The QFD’s concept and the characteristics of its studies are detailed as follows.

2.1.What Is Quality Function Deployment?

Fig.2 shows the flow of production stages, from development to manufacturing (Lertchanyakul, 2013, pp.158-173).

When considering of quality in manufacturing, there are two types of qualities. One is the quality of conformance. By this we mean the gap between the design of a product and its finished form. Let’s imagine, for example, a pen. Let’s suppose that the length of this pen is 150.0mm in the schematics. After manufactured, the pen’s actual length is 150.2mm. This difference is what we call quality of conformance. The other type is quality of design, which refers to the gap between the voice of the customer (VOC) and the design schematics.

In the case of the pen, for example, the voice of the customer is “easy to hold”. In order to satisfy it, the pen’s length in the design schematics has to be 150.0mm. QFD is used to determine and set this quality of design.

On the other hand, in order to set the Quality of conformance, we usually utilize SQC to analyze the system.

Figure 2. Considering of quality

(1) Flow of QFD

QFD organizes information. As we can see below, Fig.3 shows the quality table. In the quality table, the row represents required quality and the column stands for quality characteristic.

In the process of acquiring this information, first, VOC is collected, through interviews, questionnaires and others methods (Nagai et al, 2013, pp.61-70). Then, the required quality is set. After that, the quality characteristics are evaluated these required qualities are defined. Moreover, we consider the relationship between required quality and quality characteristics. The result will provide quality of design.

Accordingly, the required quality transforms quality of design.

(2) Expressing QFD

In QFD, there is a separation between function and quality, which is expressed through language data (Nagai, 2011, Scripps, 2013, pp.194-221). Function is commonly expressed through a “verb + noun” structure. For example “Displaying the time”. Quality, on the other hand, is expressed through the addition of adverbs and adjectives, for example “accurately” and “exact” the complete expression becomes “accurately displaying the exact time”.

2.2. QFD Research

The QFD studies can be described in two categories. The first type or category of QFD relates to its concept and it is applied to many situations presented in production development, production design etc. For example, Mohamadi (2012, pp.154-157), Kiuchi and Ngai (2013, pp143-150) and Jayarama and Pathakb (2013, pp.1958-1972) proposed researches on the relationship between customer and supply chain. Other scholars such as Chen (2009, pp1469-1484) and Kiuchi (2014, pp105-115) also researched on operation improvement. Yeh and Huang (2010, pp.125-141, pp56-62) and Yamashina et al (2002, pp.1031-1050) presented studies related to other methods, such as TRIZ (Theory of solving inventive problems).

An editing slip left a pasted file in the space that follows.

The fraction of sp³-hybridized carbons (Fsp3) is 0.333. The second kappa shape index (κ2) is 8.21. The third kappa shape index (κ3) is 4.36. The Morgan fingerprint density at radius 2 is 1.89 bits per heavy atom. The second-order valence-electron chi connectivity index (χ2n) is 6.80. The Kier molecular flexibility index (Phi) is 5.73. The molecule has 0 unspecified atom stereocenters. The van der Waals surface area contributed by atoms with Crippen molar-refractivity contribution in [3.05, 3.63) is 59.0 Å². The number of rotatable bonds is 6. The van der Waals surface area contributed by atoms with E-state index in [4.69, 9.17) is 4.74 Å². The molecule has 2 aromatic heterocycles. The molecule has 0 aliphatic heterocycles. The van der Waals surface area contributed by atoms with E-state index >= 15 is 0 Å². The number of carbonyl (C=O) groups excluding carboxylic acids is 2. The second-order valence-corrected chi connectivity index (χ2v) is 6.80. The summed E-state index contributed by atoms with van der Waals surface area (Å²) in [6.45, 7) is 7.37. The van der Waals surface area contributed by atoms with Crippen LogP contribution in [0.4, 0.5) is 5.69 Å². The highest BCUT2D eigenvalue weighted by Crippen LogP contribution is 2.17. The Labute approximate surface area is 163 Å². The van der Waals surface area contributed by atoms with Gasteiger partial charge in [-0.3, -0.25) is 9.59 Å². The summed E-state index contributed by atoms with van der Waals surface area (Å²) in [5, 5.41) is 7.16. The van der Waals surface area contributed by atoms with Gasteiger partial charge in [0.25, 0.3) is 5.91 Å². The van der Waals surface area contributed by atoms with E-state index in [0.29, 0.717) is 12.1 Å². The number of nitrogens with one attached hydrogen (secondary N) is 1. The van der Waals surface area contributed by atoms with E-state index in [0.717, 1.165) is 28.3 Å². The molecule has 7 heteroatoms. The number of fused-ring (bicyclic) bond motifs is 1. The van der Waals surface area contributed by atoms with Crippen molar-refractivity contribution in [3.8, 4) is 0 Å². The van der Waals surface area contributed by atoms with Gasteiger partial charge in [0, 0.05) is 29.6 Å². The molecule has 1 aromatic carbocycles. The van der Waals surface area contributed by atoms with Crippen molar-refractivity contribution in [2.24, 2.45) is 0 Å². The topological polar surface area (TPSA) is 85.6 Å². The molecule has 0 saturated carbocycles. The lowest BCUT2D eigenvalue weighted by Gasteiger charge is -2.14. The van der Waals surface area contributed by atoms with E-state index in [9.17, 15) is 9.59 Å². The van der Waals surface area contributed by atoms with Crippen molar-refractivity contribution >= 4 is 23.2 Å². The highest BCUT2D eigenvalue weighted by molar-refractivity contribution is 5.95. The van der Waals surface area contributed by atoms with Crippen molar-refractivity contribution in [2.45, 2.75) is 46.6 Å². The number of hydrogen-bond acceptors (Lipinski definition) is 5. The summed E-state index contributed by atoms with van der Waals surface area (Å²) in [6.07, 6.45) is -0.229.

The second category of QFD is related to its performance and is measured by quantification. For example, Yana et al (2013, pp.6336-6355), KHOOa and HOb (1996, pp.299-311) and Fung et al (2002, pp.585-599) are the proposed performances of QFD, which are achieved by applying fuzzy theory. The study we are proposing belongs to the first category. Accordingly, QFD tools in this study organize information that exists in on-site logistics and processes. Specifically, QFD expression and matrix tables are emphasized in this study.

Figure 3. Flow of QFD

3. Research Premises and Research Methodology

Fig.4 shows the supply chain situation of the case model analyzed in this study. Conventional approach, says that improvement activities are carried out within on-site logistics and processes. These types of approach, however, do not consider the client company effects that might occur in the operations. The model of this study is considering the relationship between the supply company and the client company. Let us consider, then, B to B manufacturing structures.

First, the parts manufacturer receives the order list from a client company. Only then, the parts manufacturer begins the manufacturing process. After that, the requested parts are shipped to the client company.

This study uses matrix table and QFD expression as QFD tools (see Fig.5). Fig.5 shows on-site logistics and processes in a parts manufacturer factory. The numbering indicates the flow of research presented in this study. The complete process is described next.